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wareagle2
02-13-2005, 06:10 PM
Can someone tell me something about Dauphin guitars? I have one that a cousin gave me to learn on and it's nice. Can anybody tell me anything about these? the link seems dead. the model number is 25, thanks.

Pepe Vergara
02-14-2005, 09:37 AM
I have not owned or played one. I know the name and asked a friend of mine who has played all the guitars in the world (he is a professional musician and owner of a Vergara Classical). He said it is a wonderful guitar. He has had one for the last 15 years. I thought they were steel string guitars, but my friend's is classical. We just talked briefly, so if I find out more, I will let you know. Thanks,
Pepe, the Spaniard name by excellence.

keyes
02-14-2005, 10:10 AM
I think they are the guitars created through George Dauphinae. I believe he passed away a while ago. He was a retired businessman in Springfield Illinois who loved classical guitar. For a while he sold guitars out of his house. Later he started a company selling Dauphin guitars. This was back in the mid 80s. He was trying to produce a quality instrument at an affordable price. I bought one for my brother in law once. It was a very nice guitar for the money.

MWA
02-14-2005, 03:05 PM
Dauphin guitars were marketed by Dauphin Company, owned by George Dauphinais, in Springfield Illinois. There were a number of different models mostly classical as I recall. I was fortunate enough to meet Mr Dauphinais in 1984 when I was in Springfield on business. He was at that time the importer of Khono, Sakurai, Takeiri, Ramirez, and I believe Hopf guitars. He also dealt in Sahlin and Ioannou. As in interesting anecdote, I still have a couple of brochures and a price list from this period. At that time (1982 list) he was selling a Ramirez 1a for 2800 and a Ramirez Centenario, his most expensive offering, for 6000. The top Khono went for 4400 and the most expensive Sakurai was 1800 (Note these were list prices). How times change. When I was in Springfield, he graciously allowed me to come to his place of business (I do not recall a showroom or retail shop at that time) and play as many guitars as I wanted. I bought 2 guitars and 2 cases from him over a period of 3 yrs and as I recall, he was a good man to deal with and a very nice gentleman.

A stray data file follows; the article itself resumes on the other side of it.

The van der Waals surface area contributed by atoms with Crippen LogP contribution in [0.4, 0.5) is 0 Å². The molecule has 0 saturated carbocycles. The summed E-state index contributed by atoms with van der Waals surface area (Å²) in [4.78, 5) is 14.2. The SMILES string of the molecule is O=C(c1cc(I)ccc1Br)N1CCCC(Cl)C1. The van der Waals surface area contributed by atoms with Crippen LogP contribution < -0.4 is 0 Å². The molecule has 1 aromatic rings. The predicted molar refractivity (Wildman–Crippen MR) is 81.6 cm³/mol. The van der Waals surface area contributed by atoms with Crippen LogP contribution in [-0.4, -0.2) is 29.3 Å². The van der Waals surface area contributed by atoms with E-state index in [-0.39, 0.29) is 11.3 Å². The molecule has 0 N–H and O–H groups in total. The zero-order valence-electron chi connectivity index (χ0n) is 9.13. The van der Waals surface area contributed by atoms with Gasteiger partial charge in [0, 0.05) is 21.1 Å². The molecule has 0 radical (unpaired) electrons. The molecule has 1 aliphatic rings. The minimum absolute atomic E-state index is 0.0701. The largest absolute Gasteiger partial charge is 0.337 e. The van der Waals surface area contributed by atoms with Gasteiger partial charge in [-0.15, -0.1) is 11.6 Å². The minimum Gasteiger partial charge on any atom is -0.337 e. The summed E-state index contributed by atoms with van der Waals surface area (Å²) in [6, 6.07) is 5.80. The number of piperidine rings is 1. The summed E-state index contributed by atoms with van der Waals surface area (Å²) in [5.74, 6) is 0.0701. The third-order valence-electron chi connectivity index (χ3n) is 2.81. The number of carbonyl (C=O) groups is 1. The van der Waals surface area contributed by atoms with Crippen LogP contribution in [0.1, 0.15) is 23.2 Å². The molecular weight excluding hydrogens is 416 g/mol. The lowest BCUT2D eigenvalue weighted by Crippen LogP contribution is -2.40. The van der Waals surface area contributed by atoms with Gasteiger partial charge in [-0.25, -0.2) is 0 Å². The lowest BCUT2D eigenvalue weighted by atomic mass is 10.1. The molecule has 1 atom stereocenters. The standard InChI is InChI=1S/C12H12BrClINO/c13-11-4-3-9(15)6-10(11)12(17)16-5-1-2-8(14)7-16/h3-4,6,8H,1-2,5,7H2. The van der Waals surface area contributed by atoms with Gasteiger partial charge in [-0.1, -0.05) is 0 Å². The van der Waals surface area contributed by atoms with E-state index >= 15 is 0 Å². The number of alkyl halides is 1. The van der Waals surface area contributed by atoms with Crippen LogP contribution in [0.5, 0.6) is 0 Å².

selma600
02-14-2005, 03:45 PM
I have not owned or played one. I know the name and asked a friend of mine who has played all the guitars in the world (he is a professional musician and owner of a Vergara Classical). He said it is a wonderful guitar. He has had one for the last 15 years. I thought they were steel string guitars, but my friend's is classical. We just talked briefly, so if I find out more, I will let you know. Thanks,
Pepe, the Spaniard name by excellence.

thanks from both of usjavascript:emoticon(':D')javascript:emoticon(':D ')
I would just like to know a little more about woods etc.

fernsemer
02-14-2005, 05:52 PM
My only guitar these days is also a Dauphin guitar. It is a reworked
6 stringer changed into an 8 stringer. I purchased it back in the mid 1980's
at the Guitar Shop in Laguna Beach in southern California. They handled
many Dauphin guitars back then. All the dauphin guitars sounded Good.

I also had a chance to meet Mr. George Dauphinais briefly when I was
traveling through Springfield, Illinois one time. He did indeed seem to be
a kind and gracious man. At the time he was also selling Lutes. So it was
the one time in my life I had a chance to actually hold a Lute in my lap
and try to play it. Trouble was...it wasn't tuned up and I didn't have a lot
of time at my disposal. To make matters worse....with its rounded back, it
kept wanting to roll out of my lap. .... So, I figured out if I was ever going
to be a Lute player.....There was plenty of problems to overcome.

MWA
02-15-2005, 04:15 AM